Short Term 12
Brie Larson is the most exciting thing about Short Term 12, and it's a high quality, honestly touching film as it stands. We don't see the dark-eyed Larson in full face much for the first two thirds of the film; she acts in profile, or with her hair eclipsing one side of her face.
Larson has the ability to turn down the candlepower, to look ordinary. A really serious actor has to show conviction in himself. But the stars-to-be are the ones who can show that kind of conviction when they're doing something terribly wrong.
Larson was the genial ex in The Spectacular Now, who had dumped the hero for reasons we didn't understand at first É and later understood quite well. Here, she's the aptly named Grace, a social worker: the uncannily serene main woman at a Southern California home for kids. It's a kind of halfway house between juvenile hall and the parents who lost or gave up custody.
Somewhere during the development of the film, it must have been decided to make Grace something like the lead in a Kathryn Bigelow film. She even picks up and racks a gun É in the sense that she's armed with a super-soaker to blast the kids that won't get out of bed on time.
We follow Grace, looking over her shoulder, watching her compassionate yet efficient handling of the daily problems around her. And we see the gradual revelation of what she has been shutting down inside herself.
The expression "shutting down" could be used literally. Grace is considering an abortion. She's learned she's been impregnated by her live-in and co-worker Mason (a hairy, self-deprecating, motherly goof played by John Gallagher Jr).
That's when the barely adolescent Jayden turns up at the home. She's played by the soon to be famous Kaitlyn Dever, one of the movie's three standouts. It surprises Grace, just as it surprises us, to learn how much the social worker has in common with this wry, troubled kid. Jayden's problems precipitate the crisis Grace has been smothering in herself.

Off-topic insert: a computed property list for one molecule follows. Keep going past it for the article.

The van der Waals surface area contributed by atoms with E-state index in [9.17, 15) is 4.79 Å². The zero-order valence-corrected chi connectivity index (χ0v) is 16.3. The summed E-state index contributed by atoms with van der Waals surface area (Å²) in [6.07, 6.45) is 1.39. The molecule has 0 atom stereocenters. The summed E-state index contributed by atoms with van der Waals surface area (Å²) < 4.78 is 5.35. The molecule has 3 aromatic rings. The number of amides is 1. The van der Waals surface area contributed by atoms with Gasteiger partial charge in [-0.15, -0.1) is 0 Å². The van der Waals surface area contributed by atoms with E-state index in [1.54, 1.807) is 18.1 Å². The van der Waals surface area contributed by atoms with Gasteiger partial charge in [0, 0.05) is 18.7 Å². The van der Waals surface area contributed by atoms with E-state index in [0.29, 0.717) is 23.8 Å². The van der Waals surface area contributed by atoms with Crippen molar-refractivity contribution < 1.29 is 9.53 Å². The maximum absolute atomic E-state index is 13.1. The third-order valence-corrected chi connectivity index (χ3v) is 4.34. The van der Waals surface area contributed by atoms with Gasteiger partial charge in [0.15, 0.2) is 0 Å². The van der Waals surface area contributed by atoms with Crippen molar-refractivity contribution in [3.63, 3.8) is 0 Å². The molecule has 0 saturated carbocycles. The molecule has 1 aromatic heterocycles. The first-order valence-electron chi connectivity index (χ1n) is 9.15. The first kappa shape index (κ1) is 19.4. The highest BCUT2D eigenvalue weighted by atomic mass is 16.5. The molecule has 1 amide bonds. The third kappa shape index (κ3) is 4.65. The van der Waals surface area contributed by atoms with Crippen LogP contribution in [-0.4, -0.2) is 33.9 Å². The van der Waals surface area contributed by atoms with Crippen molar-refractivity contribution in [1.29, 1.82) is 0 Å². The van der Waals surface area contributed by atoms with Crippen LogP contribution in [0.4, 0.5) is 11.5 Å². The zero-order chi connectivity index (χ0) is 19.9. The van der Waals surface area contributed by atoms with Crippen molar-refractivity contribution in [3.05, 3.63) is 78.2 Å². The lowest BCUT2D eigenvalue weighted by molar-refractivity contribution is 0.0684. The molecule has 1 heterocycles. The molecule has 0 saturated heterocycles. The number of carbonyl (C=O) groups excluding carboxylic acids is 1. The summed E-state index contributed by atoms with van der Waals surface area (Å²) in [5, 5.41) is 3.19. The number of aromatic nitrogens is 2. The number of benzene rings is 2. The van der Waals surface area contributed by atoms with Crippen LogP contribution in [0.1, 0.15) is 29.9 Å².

Director Destin Cretton worked in just such a home for a couple of years, and the details are all believable—the incident, for example, when the too well-dressed, condescending Nate (Rami Malek) makes an ass out of himself by declaring "I always wanted to work with underprivileged kids." The sense of shame is palpable in the confessions drawn out through art therapy: through a tragic children's story Jayden draws, as bitter as wormwood and absolutely free of schmaltz. Young Marcus (the amazing Keith Stanfield), the unit's short timer, stops this show with a blistering poem about the way his crack-prostitute mother treated him.
Short Term 12 finishes with a happy ending. Some will feel they're owed such an ending, just hearing the outline of this film. I could have used something more open-ended. The film doesn't always work—some lover's talk over the stove at Grace and Mason's house is fairly stiff. The live-ins in Short Term 12 are all children who had things done to them. I knew a few foster children growing up—good-hearted, witty, extremely charismatic kids—but a couple of them were serious hellions. They lashed out first. Except for a pretty good joke about Jayden wanting to rebel by putting pictures of penises on her wall, we don't learn what happens when these kids try to express their sexuality. I'm not saying I wanted it depicted. I'm saying I wanted to see what happens when they tried to act it out.
You see, the trick in Short Term 12 is that we're on the side of the people who run this panopticon, understanding the necessity of their rules, the no-closed-doors policy, the constant searchings of the rooms for contraband. It's probably the first film since One Flew Over The Cuckoo's Nest that has been on the side of the flawed institution. When Grace tells Jayden, "Your attitude is not helping either one of us," and one agrees it's true, this sympathy she creates with the powers that be must, ultimately, be due to the sheer power of the actress saying the line.
96 MIN; R